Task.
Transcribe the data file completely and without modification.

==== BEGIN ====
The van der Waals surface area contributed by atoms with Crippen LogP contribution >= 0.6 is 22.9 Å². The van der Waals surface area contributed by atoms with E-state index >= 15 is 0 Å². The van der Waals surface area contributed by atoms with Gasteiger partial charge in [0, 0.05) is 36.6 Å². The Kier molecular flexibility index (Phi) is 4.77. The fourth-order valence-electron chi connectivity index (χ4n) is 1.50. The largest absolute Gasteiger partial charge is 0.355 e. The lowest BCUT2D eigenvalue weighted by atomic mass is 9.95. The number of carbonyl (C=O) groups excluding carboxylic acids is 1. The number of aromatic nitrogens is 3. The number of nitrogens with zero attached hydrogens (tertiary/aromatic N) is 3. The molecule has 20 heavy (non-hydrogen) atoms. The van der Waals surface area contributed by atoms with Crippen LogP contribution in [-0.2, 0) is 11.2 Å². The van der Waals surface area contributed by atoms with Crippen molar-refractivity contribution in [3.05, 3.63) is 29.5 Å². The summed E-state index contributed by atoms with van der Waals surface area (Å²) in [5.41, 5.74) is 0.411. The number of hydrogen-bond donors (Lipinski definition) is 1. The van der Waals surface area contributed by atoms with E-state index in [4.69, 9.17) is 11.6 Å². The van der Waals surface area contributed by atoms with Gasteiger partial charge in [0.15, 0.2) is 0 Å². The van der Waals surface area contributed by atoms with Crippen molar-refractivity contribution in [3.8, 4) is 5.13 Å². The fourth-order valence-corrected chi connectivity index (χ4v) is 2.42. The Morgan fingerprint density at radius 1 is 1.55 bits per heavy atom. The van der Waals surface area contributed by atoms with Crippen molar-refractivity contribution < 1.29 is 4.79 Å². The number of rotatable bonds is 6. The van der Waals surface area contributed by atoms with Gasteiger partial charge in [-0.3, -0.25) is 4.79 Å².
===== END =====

The van der Waals surface area contributed by atoms with Crippen LogP contribution >= 0.6 is 22.9 Å². The van der Waals surface area contributed by atoms with E-state index >= 15 is 0 Å². The van der Waals surface area contributed by atoms with Gasteiger partial charge in [0, 0.05) is 36.6 Å². The Kier molecular flexibility index (Phi) is 4.77. The fourth-order valence-electron chi connectivity index (χ4n) is 1.50. The largest absolute Gasteiger partial charge is 0.355 e. The lowest BCUT2D eigenvalue weighted by atomic mass is 9.95. The number of carbonyl (C=O) groups excluding carboxylic acids is 1. The number of aromatic nitrogens is 3. The number of nitrogens with zero attached hydrogens (tertiary/aromatic N) is 3. The molecule has 20 heavy (non-hydrogen) atoms. The van der Waals surface area contributed by atoms with Crippen LogP contribution in [-0.2, 0) is 11.2 Å². The van der Waals surface area contributed by atoms with Crippen molar-refractivity contribution in [3.05, 3.63) is 29.5 Å². The summed E-state index contributed by atoms with van der Waals surface area (Å²) in [5.41, 5.74) is 0.411. The number of hydrogen-bond donors (Lipinski definition) is 1. The van der Waals surface area contributed by atoms with E-state index in [4.69, 9.17) is 11.6 Å². The van der Waals surface area contributed by atoms with Gasteiger partial charge in [0.15, 0.2) is 0 Å². The van der Waals surface area contributed by atoms with Crippen molar-refractivity contribution in [3.8, 4) is 5.13 Å². The fourth-order valence-corrected chi connectivity index (χ4v) is 2.42. The Morgan fingerprint density at radius 1 is 1.55 bits per heavy atom. The van der Waals surface area contributed by atoms with Crippen molar-refractivity contribution < 1.29 is 4.79 Å². The number of rotatable bonds is 6. The van der Waals surface area contributed by atoms with Gasteiger partial charge in [-0.3, -0.25) is 4.79 Å².